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Back at home Lisa is devastated, but Homer only cares about Bart losing the election. When Marge prods Homer into asking Lisa what’s wrong, he makes things worse by saying he doesn’t care about Mr. Bergstrom leaving, and Lisa loses her cool, screaming at Homer and calling him a baboon before running up to her room. Homer goes to talk to her, and after some initial blundering, ends up having an incredibly sad scene where he tells her he doesn’t understand losing someone important, because everyone important to him is still under the roof, and that he wont deal with losing someone until Lisa leaves, because he knows she’s destined for a better life, far away from him. It’s an amazingly sad and effecting scene that legitimately had me tearing up. Then he gets her to laugh by pretending to be a monkey, and their relationship is at least temporarily fixed. Homer then goes to talk with Bart, who is sad about the election, and ends up fixing that too. He then gives Maggie her pacifier, fixing all three kid’s problems, and actually being a good parent.

This episode is tremendous. It can be such a relatable episode, especially for fans of the Simpsons, who I imagine weren’t the most popular people in school. I feel like Lisa is a little young to be going through this crisis, but you definitely reach a point where you’re trying to figure out who you are, who you’re going to be for the rest of your life, and it can be a terrifying experience, especially if you don’t have a good role model to base you decisions off. And right when Lisa finds someone to model herself after, he leaves, leaving her even more lost. But all she has to remember is that she’s Lisa Simpson, there’s no one else like her, and she can be whoever she wants. It’s beautiful. And the ending with Homer was heartwarming, and legitimately moving. Homer really came across as a tragic figure, admitting that he leads a simple life, and that his greatest triumph and destruction will be the day Lisa leaves for bigger and better things then he ever could have hoped for. It’s amazing.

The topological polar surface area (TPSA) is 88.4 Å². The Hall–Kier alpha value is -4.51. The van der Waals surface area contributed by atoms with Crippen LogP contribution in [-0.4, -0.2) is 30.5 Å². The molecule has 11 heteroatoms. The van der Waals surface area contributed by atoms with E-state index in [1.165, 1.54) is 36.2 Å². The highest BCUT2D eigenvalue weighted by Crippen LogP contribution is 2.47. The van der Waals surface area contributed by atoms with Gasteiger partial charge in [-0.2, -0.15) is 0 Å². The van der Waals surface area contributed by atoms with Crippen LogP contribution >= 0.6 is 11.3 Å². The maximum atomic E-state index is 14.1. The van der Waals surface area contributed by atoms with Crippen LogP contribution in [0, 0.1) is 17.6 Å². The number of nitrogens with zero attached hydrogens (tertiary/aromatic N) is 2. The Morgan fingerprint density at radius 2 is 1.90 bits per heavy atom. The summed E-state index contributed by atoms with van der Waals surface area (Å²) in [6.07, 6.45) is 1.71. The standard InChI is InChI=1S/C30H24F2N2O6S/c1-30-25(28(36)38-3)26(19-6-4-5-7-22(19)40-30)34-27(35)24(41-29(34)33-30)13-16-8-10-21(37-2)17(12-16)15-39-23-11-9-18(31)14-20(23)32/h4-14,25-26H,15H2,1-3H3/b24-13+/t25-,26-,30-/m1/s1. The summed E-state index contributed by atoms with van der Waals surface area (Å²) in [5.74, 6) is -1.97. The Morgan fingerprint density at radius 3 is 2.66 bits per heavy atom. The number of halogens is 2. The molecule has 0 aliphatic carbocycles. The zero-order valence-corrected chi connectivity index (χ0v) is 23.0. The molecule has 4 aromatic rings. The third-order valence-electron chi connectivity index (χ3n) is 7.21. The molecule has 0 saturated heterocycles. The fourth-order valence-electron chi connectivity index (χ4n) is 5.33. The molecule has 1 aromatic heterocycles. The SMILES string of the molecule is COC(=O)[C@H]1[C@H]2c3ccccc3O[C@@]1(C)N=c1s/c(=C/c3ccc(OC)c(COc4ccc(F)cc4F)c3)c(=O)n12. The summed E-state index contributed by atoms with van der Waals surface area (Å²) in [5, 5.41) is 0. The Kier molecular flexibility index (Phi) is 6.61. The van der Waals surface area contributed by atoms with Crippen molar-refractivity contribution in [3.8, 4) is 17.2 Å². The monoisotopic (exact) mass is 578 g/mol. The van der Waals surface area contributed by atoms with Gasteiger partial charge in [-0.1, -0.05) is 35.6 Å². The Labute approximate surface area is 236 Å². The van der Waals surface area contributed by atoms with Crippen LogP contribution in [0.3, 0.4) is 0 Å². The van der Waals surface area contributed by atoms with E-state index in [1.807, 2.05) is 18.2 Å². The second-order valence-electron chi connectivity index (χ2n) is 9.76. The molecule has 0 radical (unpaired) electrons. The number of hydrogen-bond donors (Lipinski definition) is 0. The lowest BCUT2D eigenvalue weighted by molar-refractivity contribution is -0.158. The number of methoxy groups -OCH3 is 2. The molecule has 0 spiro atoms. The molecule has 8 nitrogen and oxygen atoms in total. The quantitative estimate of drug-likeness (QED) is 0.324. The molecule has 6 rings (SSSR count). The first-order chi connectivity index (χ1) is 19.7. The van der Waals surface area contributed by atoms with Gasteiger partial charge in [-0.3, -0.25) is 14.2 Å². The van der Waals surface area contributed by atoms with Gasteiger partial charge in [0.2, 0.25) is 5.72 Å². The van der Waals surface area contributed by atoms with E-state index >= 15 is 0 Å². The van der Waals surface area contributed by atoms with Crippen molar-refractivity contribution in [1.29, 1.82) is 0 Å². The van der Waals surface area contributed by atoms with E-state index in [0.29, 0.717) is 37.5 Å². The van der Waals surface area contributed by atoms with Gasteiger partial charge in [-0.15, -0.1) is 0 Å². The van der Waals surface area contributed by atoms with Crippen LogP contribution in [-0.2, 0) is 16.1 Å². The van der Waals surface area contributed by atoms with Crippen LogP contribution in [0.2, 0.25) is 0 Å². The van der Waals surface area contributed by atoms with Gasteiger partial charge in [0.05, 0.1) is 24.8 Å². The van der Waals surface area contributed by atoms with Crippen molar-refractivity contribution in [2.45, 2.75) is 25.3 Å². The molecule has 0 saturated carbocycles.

The last thing I wanted to bring up was a hypothesis I have about the rest of the series that I want to think about as the project unfurls. I’ve noticed that so far these two seasons, there’s been a pretty good balance of emotional episodes, and zany fun ones. I think that’s what made the show so great. It was laugh-out-loud funny, but would take breaks to be genuinely emotional. It was a balancing act that they walked perfectly, and I’m curious if what became the show’s downfall was the balance being thrown off. I seem to remember the emotional stories start to fade away around the time I stopped watching, and the show just became all crazy, all the time. It lost it’s heart. I don’t remember prefectly, and that may end up not being the case, but for now I’m thinking that that may be one of the root causes of the shows decline. Not enough “Lisa’s Substitutes.”

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Take Away: You Are Lisa Simpson. When you have crisis of identity, just remember, you are who you are, and that can be anybody you want it to. To hell with what other people think, be the person you want to be. Way to go Simpsons.

“Lisa’s Substitute” was written by Jon Vitti and directed by Rich Moore.